What campuses can learn from online teaching
October 8, 2012
Also see the three related posts today (below). — Ed.
Higher education is at a crossroads not seen since the introduction of the printing press, said MIT president L. Rafael Reif* in The Wall Street Journal.
“Residential education’s long-simmering financial problem is reaching a crisis point,” he said. “At the Massachusetts Institute of Technology and other campuses, the upheaval today is coming from the technological change posed by online education.”
He pointed out that Coursera, edX, Udacity and other online-learning platforms are beginning to offer the teaching of great universities at low or no cost. Universities have also developed technology that lets them actually teach in an interactive format designed specifically for online learning, such as MIT’s MITx.
“Online education holds the key to making residential education better and less expensive even as it promises to offer education to many millions more people. … Given its possible scale, online education may improve the financial model of residential education.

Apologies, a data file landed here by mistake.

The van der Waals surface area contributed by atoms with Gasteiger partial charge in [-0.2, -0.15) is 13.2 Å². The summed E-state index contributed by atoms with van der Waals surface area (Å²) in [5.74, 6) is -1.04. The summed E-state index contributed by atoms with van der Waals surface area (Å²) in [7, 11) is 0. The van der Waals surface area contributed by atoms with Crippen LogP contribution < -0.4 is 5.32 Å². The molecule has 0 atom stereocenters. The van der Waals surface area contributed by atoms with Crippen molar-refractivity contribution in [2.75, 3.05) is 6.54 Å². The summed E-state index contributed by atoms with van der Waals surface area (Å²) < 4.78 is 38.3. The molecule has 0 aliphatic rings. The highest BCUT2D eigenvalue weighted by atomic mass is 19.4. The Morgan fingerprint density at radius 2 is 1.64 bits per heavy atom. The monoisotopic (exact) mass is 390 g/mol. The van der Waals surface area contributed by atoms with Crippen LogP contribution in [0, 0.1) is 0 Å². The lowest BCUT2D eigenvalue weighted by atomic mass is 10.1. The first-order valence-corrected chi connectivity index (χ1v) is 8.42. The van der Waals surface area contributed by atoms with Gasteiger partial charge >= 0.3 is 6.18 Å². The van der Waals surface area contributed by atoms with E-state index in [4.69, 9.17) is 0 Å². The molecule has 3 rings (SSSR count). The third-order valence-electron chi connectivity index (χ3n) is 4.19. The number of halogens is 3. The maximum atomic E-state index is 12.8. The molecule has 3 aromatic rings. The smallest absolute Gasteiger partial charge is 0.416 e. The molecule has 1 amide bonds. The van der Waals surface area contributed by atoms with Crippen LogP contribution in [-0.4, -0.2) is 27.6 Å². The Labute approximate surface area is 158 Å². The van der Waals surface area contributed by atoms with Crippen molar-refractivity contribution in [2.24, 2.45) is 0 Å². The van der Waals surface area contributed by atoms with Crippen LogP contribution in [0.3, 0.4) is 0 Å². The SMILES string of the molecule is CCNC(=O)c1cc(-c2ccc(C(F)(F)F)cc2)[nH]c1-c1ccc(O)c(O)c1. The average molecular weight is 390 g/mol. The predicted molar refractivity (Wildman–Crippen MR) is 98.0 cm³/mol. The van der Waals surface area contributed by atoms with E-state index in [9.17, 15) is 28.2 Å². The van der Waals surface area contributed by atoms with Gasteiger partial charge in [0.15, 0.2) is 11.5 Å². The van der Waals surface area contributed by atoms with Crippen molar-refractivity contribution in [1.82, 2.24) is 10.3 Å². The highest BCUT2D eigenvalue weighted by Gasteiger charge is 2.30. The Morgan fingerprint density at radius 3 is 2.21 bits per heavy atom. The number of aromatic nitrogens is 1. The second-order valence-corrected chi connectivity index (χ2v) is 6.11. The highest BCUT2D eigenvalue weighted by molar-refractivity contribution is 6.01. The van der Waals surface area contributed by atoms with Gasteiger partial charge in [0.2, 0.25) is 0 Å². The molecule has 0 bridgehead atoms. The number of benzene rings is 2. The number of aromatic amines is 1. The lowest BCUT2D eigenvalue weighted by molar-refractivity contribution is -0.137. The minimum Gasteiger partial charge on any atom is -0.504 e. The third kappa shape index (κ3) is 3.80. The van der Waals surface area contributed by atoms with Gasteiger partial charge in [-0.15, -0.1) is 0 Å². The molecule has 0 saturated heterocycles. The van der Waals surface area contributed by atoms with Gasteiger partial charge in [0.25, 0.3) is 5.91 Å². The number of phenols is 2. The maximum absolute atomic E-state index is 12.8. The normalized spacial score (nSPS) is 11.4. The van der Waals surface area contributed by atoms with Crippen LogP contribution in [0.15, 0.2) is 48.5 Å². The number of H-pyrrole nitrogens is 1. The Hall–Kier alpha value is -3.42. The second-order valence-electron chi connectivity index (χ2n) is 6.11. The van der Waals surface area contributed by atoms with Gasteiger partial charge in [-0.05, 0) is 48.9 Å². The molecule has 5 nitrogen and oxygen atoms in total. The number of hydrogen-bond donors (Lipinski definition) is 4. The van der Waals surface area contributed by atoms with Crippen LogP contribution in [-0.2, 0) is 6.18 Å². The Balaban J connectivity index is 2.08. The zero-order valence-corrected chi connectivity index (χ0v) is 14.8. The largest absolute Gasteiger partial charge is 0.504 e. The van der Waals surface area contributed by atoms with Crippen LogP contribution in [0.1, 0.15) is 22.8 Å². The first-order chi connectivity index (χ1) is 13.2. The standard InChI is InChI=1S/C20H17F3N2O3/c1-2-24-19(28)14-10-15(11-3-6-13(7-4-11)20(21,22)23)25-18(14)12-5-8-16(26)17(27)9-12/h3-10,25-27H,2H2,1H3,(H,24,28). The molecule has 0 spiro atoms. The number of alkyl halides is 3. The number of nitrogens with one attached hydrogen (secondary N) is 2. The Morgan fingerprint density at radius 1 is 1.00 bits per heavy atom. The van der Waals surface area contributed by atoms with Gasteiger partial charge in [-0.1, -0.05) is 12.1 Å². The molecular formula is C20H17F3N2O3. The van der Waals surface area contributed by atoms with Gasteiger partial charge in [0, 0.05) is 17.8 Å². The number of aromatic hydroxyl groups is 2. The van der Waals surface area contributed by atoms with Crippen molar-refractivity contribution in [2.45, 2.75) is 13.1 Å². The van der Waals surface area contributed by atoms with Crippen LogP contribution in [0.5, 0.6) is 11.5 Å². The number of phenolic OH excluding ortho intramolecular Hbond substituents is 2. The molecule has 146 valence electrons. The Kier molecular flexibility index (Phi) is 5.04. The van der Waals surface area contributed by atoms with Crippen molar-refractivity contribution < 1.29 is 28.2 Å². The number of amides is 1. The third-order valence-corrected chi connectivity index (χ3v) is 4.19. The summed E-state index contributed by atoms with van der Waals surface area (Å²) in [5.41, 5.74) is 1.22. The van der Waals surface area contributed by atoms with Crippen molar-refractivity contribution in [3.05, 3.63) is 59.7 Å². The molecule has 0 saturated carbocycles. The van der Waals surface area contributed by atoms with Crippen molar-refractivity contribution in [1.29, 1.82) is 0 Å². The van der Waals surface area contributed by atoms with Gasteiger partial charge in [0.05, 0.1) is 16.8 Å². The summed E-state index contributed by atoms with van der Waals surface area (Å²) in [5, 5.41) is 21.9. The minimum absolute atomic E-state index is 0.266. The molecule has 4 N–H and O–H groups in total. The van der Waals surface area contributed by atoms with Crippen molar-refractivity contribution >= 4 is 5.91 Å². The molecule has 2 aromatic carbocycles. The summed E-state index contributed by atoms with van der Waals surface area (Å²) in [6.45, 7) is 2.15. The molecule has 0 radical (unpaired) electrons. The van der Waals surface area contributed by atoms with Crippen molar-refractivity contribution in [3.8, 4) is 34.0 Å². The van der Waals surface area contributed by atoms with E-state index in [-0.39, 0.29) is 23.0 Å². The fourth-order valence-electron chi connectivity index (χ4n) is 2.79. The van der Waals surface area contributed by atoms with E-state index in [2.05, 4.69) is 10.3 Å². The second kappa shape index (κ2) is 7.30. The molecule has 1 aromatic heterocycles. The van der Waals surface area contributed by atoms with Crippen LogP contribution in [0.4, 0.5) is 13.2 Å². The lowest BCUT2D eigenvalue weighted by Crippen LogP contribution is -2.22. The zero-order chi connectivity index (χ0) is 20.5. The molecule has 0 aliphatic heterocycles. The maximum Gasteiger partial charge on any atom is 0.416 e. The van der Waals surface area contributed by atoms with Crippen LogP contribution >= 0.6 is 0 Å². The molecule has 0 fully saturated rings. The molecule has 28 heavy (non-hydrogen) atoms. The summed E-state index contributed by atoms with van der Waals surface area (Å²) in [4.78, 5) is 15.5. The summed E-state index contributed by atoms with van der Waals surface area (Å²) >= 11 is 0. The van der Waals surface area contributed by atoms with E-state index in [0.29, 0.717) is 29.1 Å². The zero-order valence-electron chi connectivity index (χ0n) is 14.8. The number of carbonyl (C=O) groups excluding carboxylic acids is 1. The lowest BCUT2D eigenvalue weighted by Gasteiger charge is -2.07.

“If a university’s courses can be offered online for small fees to people around the world, we might arrive at a sweet spot where high numbers of online learners are getting extremely good value for their fees, and the university that creates the content is using those fees to serve the mission of the university as a whole — part of which is to make education, on and off campus, affordable.”
*According to an MIT announcement, Reif led the design and implementation of the strategy that allowed MIT to weather the global financial crisis; drove the growth of MIT’s global strategy; led the development of MITx, the Institute’s new initiative in online learning; and led MIT’s role in the formation of edX, the partnership between MIT and Harvard University that builds on MITx and that aims to enrich residential education while bringing online learning to great numbers of people around the world.